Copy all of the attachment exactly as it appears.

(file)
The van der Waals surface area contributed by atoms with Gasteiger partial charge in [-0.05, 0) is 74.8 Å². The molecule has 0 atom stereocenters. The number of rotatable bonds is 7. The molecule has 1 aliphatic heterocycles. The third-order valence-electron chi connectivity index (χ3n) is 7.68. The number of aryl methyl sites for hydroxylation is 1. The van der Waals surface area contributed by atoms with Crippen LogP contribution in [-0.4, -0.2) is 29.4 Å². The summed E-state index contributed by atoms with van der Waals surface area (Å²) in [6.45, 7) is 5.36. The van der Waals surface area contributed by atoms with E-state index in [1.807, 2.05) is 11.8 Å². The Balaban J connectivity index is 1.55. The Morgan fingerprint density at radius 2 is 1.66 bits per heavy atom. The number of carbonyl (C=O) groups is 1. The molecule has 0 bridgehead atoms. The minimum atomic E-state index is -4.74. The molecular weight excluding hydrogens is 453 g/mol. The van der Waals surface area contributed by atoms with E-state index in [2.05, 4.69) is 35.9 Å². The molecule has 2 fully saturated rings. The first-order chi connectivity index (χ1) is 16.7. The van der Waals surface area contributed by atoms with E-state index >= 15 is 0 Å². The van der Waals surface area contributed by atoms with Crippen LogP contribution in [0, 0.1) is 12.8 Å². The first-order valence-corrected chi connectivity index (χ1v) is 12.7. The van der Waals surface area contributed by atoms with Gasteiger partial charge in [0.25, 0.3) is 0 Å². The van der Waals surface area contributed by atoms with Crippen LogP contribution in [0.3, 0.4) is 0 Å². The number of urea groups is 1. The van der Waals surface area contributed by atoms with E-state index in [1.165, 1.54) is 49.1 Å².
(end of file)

The van der Waals surface area contributed by atoms with Gasteiger partial charge in [-0.05, 0) is 74.8 Å². The molecule has 0 atom stereocenters. The number of rotatable bonds is 7. The molecule has 1 aliphatic heterocycles. The third-order valence-electron chi connectivity index (χ3n) is 7.68. The number of aryl methyl sites for hydroxylation is 1. The van der Waals surface area contributed by atoms with Crippen LogP contribution in [-0.4, -0.2) is 29.4 Å². The summed E-state index contributed by atoms with van der Waals surface area (Å²) in [6.45, 7) is 5.36. The van der Waals surface area contributed by atoms with E-state index in [1.807, 2.05) is 11.8 Å². The Balaban J connectivity index is 1.55. The Morgan fingerprint density at radius 2 is 1.66 bits per heavy atom. The number of carbonyl (C=O) groups is 1. The molecule has 0 bridgehead atoms. The minimum atomic E-state index is -4.74. The molecular weight excluding hydrogens is 453 g/mol. The van der Waals surface area contributed by atoms with E-state index in [2.05, 4.69) is 35.9 Å². The molecule has 2 fully saturated rings. The first-order chi connectivity index (χ1) is 16.7. The van der Waals surface area contributed by atoms with E-state index >= 15 is 0 Å². The van der Waals surface area contributed by atoms with Crippen LogP contribution in [0, 0.1) is 12.8 Å². The first-order valence-corrected chi connectivity index (χ1v) is 12.7. The van der Waals surface area contributed by atoms with Gasteiger partial charge in [0.25, 0.3) is 0 Å². The van der Waals surface area contributed by atoms with Crippen LogP contribution in [0.3, 0.4) is 0 Å². The number of urea groups is 1. The van der Waals surface area contributed by atoms with E-state index in [1.165, 1.54) is 49.1 Å².